Email Template for Interview Requests

This email template contains comments in yellow. Jump down to the bottom of the page for a copy-paste friendly template without comments.

Basic Etiquette

Always use plaintext unless you know the reader can receive rich format emails. Even then, use plaintext if at all possible. Check out the examples in the template.

Timing matters. Monday morning = BAD. Friday afternoon = BAD. Tues-Fri Mornings = GOOD. 2PM-5PM=BAD.

Use their time zone. Always provide times in your interviewee’s timezone, but don’t be afraid to mention your own time zone – “I’m in CA, so it’s 3 hours earlier here. Think we can reschedule for later in the day?”

Never mark an email as “Important.” And no send receipts, please. They’re just annoying.

Always use a subject line.  Think of it as the headline to your email. Got it? Good.

Use a professional signature block. See template for our format and some ideas for customization.

Don’t forward an email chain. Imagine getting an email with a subject of “fwd: see if Dr. Epstein is available” along with a giant email chain of back and forth between an editor and a journalist. Not professional.

The Template

Premise: you’re trying to interview Dr. Bill Epstein about his new AIDS vaccine. Dr. Epstein has published two books and ten articles about the topic, but does not have a personal website. You tried to call his office at the hospital, but have received no response.

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Subj: Interview Request OR Press Inquiry OR Media Inquiry NOT Time to Talk? NOT Quick Questions

People hate being misled, especially by strangers. If it’s Dr. Epstein’s policy not to do interviews, then he will ignore this email. Nothing you can do about that.

Dr. Epstein,

I am writing to request an interview for the website 75toGo.com. We cover health and fitness issues from a scientific perspective for busy professionals. I am writing a series of articles on recent medical developments. Our latest one covered Dr. Jennifer Hazelton and her new study on the benefits of stretching. You can see the website and article at 75toGo.com/Hazelton-Stretching.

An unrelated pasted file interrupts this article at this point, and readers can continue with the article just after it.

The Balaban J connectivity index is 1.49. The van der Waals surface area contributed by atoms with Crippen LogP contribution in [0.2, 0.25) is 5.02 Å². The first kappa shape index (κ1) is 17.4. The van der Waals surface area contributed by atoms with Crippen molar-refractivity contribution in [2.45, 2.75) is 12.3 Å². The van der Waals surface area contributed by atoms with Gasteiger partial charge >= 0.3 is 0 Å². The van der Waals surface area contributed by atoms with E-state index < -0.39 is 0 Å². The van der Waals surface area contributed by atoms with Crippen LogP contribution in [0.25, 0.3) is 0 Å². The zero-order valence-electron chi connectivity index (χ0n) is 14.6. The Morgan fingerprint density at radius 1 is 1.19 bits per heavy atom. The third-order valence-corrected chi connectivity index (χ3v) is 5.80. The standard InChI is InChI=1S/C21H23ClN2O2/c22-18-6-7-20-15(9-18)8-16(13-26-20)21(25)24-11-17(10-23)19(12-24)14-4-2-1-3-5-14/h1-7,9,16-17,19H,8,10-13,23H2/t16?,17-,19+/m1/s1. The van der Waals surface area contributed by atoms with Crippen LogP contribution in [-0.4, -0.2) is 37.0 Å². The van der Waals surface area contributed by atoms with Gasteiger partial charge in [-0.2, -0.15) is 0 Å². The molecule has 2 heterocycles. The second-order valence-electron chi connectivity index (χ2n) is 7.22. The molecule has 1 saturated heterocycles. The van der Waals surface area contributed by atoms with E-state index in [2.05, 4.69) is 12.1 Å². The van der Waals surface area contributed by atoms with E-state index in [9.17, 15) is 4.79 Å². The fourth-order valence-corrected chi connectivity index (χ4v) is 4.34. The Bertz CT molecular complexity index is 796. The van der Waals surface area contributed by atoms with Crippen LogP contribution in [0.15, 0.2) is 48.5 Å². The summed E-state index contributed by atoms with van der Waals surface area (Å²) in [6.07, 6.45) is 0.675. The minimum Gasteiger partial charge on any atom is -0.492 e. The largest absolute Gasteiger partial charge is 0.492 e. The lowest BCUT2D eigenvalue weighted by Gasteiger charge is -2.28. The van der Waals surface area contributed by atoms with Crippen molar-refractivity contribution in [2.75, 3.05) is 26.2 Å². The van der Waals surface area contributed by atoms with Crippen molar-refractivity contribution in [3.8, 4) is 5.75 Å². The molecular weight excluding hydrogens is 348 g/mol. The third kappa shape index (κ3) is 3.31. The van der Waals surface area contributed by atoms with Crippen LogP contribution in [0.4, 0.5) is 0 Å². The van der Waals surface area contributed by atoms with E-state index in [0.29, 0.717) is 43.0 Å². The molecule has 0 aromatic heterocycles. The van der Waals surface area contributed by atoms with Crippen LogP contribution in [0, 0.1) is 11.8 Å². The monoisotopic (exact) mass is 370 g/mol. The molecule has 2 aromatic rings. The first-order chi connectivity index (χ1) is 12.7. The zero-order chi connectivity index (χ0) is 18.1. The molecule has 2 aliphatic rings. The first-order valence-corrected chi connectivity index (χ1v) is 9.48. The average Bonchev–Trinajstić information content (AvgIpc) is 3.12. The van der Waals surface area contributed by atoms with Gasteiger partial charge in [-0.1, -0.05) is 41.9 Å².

No small talk here. Sources will appreciate a forthright request for their time instead of having to search for whatever you’re proposing. The only other details in this first graf are a quick demonstration that 1) you are with a legitimate website, and 2) your website covers topics pertinent to your source. Your source may not read the link you send him, but a quick browse should satisfy him that you are worth his time.

If I understand your research, your development of protein-based vaccines could significantly improve the health of young people.

“If I understand your research” = this means I actually read it and give a shit, plus, I’m humble and you are awesome. “Your development of … improve the health of young people” = call it flattery, but think of it as “why should Dr. Epstein give up his valuable time and expertise for free? Does he care about 75toGo’s editorial success or about helping young people? He cares about helping young people. Find what makes people tick and offer it to them.

I know you must be very busy, so please do not feel obliged to respond. I would also be happy to talk to a graduate student or research assistant if you would be so kind as to forward this request.

“I know you must be very busy, so please do not feel obliged to respond.” – this is a guilt trip, plain and simple. People are less likely to think themselves too busy or important for you if you show that you respect their time. If, in fact, they are truly too busy to spend 30 minutes on the phone with you, a graduate student is just fine for our purposes. “Physicist John Smith of Harvard” sounds 95% as good as “Dr. John Smith, Professor of Physics at Harvard”.

My next article is about your study and recent patient test with the new AIDS vaccine.  Could we talk by phone this Tuesday, 15 May? I expect to need about 30 minutes of your time. If that time is not good for you, I’m available any weekday between 9AM and 11:30AM and can be flexible around your schedule.

OR